Creditor Rights

Creditor Rights

When a customer, or debtor, fails to pay their debts, the creditor (business to which the debt is owed) has several options that do not require court involvement. Generally, the business (or creditor) will contact the customer directly to demand payment. If the customer does not come to an agreement of repayment to the creditor, or a certain amount of time has passed in which the creditor has been unable to successfully contact the debtor, then the business usually transfers the debtor’s account to a debt collector. Debt collection agencies are regulated by the FDCPA (Fair Debt Collection Practices Act) in order to avoid abuses. However, the FDCPA only applies to regular debt collectors, and not to creditors or businesses collecting their own debts. The FDCPA prohibits deceptive practices, and describes when, where, and how the debtor may be contacted. The debtor may be permitted to recover damages if a debt collector violates the FDCPA.

Secured transactions increase the probability of repayment on bad or overdue debts. For example, home or car financing is secured by that purchased property. Therefore, if the agreed upon payments are not made, the creditor can repossess the car or take back the home in an effort to recover some of the remaining debt. Basically, a secured transaction gives the lender a claim to the debtor’s specified property to ensure payment of the debt. If there are competing claims to the specific property or earnings from the sale of the property, then the secured creditor takes precedent over an unsecured creditor. In order to achieve this higher status, however, the creditor is required to file certain documents. The majority of consumer transactions are unsecured.

If "self-help" remedies do not work for the creditor in order to collect on a debt, the next step would be to initiate court proceedings. This should only be considered when there is risk to the property involved, like with perishable goods, or if the collateral would rapidly decline in value. In those extreme measures, the creditor may be allowed to seize and recover the debtor’s property prior to the court’s final decision in the matter. Replevin and attachment (similar to garnishment), are two of the more common pre-judgement remedies. In a replevin action, if the debt is not repaid, the creditor that holds the title to the property involved may take that property back. For example, if a debtor has leased furniture and fails to make the payments, the lender may be entitled to take back the property. Usually, a notice and hearing requirements must be satisfied before seizure of said property can take place, unless the property is in immediate danger of damage or destruction, or other extreme circumstances, in which case those requirements may be waived. If an order of replevin is issued, the county sheriff is generally responsible for seizing the property and returning it to the creditor.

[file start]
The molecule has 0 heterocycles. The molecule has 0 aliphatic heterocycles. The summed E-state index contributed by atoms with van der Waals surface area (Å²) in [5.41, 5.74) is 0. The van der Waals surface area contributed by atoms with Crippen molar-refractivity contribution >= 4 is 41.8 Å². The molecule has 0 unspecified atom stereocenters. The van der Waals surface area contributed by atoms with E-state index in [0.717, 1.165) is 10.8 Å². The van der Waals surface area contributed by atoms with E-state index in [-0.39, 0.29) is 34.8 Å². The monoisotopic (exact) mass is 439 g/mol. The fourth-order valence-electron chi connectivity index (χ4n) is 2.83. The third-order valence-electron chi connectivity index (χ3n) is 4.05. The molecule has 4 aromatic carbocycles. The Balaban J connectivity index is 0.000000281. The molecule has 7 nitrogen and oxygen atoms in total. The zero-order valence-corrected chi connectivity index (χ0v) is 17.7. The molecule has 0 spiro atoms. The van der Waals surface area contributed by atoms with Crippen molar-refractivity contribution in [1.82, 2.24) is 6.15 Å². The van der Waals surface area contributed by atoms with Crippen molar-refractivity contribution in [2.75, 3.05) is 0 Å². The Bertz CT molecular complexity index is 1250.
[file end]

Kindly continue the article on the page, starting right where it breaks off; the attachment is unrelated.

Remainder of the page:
Details of attachment vary from state to state and is used only in extreme cases, much like replevin. For example, if a debtor is about to sell or get rid of the involved property, attachment procedures should be initiated immediately. Attachment proceedings usually entail a court hearing where the court issues an order authorizing the lender to seize the debtor’s property or title to that property. If all of the above remedies fail to bring successful collection of a debt, or at least a satisfactory conclusion, the creditor can sue the debtor, or even initiate involuntary bankruptcy proceedings if the debtor owes a substantial amount to multiple creditors.

For more information regarding creditor rights, or if you know you may need a lawyer for impending court proceedings, please do not hesitate to contact Volk Law today!

The matters discussed here are general in nature and are not to be relied upon as legal advice. Every specific legal matter requires specific legal attention. The law is constantly changing and matters discussed today may not be the same tomorrow. Legal matters are also subject to different interpretations by attorneys, judges, jurors and scholars. No attorney-client relationship is intended or created as a result of matters discussed here. You should consult counsel of your choice if you have any dealings in these areas of the law. Volk Law Offices, P.A. and its attorneys make no representations or warranties with respect to the accuracy or completeness of the matters addressed.